In-hospital cardiac arrest (IHCA) portends a poor prognosis and survival to discharge rate. Prognostic markers such as interleukin-6, S-100 protein and high sensitivity C reactive protein have been studied as predictors of adverse outcomes after return of spontaneous circulation (ROSC); however; these variables are not routine laboratory tests and incur additional cost making them difficult to incorporate and less attractive in assessing patient’s prognosis. The neutrophil-lymphocyte ratio (NLR) is a marker of adverse prognosis for many cardiovascular conditions and certain types of cancers and sepsis. We hypothesize that an elevated NLR is associated with poor outcomes including mortality at discharge in patients with IHCA.
To determine the prognostic significance of NLR in patients suffering IHCA who achieve ROSC.
A retrospective study was performed on all patients who had IHCA with the advanced cardiac life support protocol administered in a large urban community United States hospital over a one-year period. Patients were divided into two groups based on their NLR value (NLR < 4.5 or NLR ≥ 4.5). This cutpoint was derived from receiving operator characteristic curve analysis (area under the curve = 0.66) and provided 73% positive predictive value, 82% sensitivity and 42% specificity for predicting in-hospital death after IHCA. The primary outcome was death or discharge at 30 d, whichever came first.
We reviewed 153 patients with a mean age of 66.1 ± 16.3 years; 48% were female. In-hospital mortality occurred in 65%. The median NLR in survivors was 4.9 (range 0.6-46.5) compared with 8.9 (0.28-96) in non-survivors (P = 0.001). A multivariable logistic regression model demonstrated that an NLR above 4.55 [odds ratio (OR) = 5.20, confidence interval (CI): 1.5-18.3, P = 0.01], older age (OR = 1.03, CI: 1.00-1.07, P = 0.05), and elevated serum lactate level (OR = 1.20, CI: 1.03-1.40, P = 0.02) were independent predictors of death.
An NLR ≥ 4.5 may be a useful marker of increased risk of death in patients with IHCA.
Core tip: Patients who have an in-hospital cardiac arrest (IHCA) event often have poor prognosis and their survival to discharge rates are dismal. Despite advancements in resuscitation, including the use of target temperature management, the prognosis for these patients has not improved over the past 30 years. Markers that are inexpensive and easy to use that may provide some prognostic information after an IHCA event are needed. A neutrophil-lymphocyte ratio greater than 4.5 may be a useful prognostic tool and marker for increased risk of death in patients with IHCA. In addition, older age, elevated serum lactate level were also independent predictors of death.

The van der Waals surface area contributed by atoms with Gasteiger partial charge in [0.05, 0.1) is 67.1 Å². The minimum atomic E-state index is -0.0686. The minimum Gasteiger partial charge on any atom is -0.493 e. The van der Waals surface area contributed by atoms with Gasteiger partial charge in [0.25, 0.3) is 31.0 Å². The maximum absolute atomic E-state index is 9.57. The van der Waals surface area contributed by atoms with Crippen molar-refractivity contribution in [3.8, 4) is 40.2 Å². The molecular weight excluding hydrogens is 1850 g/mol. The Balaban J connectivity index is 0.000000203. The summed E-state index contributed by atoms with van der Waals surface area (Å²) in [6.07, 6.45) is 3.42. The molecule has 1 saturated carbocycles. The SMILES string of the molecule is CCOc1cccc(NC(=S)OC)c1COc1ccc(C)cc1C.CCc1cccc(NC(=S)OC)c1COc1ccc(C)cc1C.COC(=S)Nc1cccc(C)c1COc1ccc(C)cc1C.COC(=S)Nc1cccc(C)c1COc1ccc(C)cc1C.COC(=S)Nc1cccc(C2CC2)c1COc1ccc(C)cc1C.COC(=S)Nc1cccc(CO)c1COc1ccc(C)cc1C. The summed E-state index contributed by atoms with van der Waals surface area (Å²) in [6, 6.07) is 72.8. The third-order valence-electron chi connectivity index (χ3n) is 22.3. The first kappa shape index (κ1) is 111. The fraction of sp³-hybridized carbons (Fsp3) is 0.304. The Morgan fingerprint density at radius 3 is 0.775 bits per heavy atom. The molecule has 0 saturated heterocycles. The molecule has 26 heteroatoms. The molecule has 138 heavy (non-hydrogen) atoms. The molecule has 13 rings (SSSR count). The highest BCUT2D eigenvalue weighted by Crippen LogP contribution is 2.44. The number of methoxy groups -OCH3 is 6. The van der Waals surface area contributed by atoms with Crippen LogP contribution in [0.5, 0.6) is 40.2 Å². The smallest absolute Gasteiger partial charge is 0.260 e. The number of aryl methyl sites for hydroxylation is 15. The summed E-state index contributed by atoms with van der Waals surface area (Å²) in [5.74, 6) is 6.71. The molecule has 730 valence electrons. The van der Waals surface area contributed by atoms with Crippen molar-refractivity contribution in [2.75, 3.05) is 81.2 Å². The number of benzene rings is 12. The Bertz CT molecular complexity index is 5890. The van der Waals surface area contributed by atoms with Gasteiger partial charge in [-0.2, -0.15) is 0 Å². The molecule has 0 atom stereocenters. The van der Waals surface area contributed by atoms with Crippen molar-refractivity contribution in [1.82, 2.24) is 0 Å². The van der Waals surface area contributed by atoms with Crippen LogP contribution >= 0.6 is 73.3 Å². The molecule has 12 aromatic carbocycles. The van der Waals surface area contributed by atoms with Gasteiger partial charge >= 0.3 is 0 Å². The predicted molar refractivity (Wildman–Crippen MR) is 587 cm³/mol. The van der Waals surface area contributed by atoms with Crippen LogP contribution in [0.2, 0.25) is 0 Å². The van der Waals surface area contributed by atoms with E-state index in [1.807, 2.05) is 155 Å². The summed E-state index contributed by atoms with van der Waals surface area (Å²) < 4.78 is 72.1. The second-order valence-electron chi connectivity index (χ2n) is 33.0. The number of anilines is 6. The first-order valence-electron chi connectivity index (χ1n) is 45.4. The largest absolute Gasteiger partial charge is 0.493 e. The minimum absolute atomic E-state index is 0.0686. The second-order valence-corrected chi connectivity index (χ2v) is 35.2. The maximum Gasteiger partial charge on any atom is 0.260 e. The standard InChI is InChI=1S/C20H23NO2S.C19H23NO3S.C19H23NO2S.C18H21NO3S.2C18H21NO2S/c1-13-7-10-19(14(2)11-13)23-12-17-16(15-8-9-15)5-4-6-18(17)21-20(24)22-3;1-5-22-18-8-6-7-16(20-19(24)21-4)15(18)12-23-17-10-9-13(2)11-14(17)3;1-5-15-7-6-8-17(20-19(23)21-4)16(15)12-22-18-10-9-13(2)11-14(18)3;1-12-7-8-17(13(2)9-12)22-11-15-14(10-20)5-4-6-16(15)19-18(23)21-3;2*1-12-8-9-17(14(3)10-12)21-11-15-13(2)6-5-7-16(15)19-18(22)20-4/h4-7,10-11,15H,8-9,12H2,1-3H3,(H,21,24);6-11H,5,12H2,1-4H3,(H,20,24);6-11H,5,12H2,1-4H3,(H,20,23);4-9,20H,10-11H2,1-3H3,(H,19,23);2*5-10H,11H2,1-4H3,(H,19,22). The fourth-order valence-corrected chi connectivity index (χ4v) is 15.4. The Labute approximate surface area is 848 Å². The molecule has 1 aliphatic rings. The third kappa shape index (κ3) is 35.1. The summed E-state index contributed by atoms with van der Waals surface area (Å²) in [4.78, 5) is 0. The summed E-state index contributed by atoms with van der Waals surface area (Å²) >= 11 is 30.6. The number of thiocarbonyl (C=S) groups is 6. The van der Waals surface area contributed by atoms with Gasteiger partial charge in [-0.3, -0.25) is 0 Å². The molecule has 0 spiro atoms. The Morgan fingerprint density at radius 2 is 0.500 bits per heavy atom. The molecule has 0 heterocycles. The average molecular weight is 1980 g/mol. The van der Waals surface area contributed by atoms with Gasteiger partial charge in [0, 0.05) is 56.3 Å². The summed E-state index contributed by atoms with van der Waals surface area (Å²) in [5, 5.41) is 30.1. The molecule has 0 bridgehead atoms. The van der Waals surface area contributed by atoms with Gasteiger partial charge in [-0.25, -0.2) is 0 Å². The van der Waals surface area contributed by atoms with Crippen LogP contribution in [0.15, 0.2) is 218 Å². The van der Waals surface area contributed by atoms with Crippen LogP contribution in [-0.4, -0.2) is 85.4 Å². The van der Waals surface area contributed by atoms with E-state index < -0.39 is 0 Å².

Citation: Patel VH, Vendittelli P, Garg R, Szpunar S, LaLonde T, Lee J, Rosman H, Mehta RH, Othman H. Neutrophil-lymphocyte ratio: A prognostic tool in patients with in-hospital cardiac arrest. World J Crit Care Med 2019; 8(2): 9-17
In-hospital cardiac arrest (IHCA) events account for 370000 to 750000 events annually in the United States and a number much larger globally. Major advances have been made in resuscitation with the advent of target temperature management, rapid response and code teams nationwide in hospitals based on recommendations of the Joint Commission. The vast majority of patients who achieve sustained return of spontaneous circulation (ROSC) from IHCA, however, die before hospital discharge and their prognosis has not changed over the past 30 years.
Survival to discharge is estimated to be about 18%, and at one year and three years to be 6.6% and 5.2%. Several clinical factors are of prognostic significance after such an event, including type of initial cardiac rhythm[5,6], age, comorbidities, duration of cardiopulmonary resuscitation, and implementation of target temperature management in appropriate candidates. Post-arrest immune-inflammatory markers including interleukin-6 and high sensitivity C-reactive protein (CRP) as well as markers of neuronal damage such serum neuron-specific enolase concentrations and S-100 protein have also shown some promise as prognostic markers after ROSC. Many of these biochemical assays are not routinely performed and have to be specifically ordered at a specialized laboratory, adding cost and time delay in receiving the results. These delays preclude their value in the routine care of these sick patients.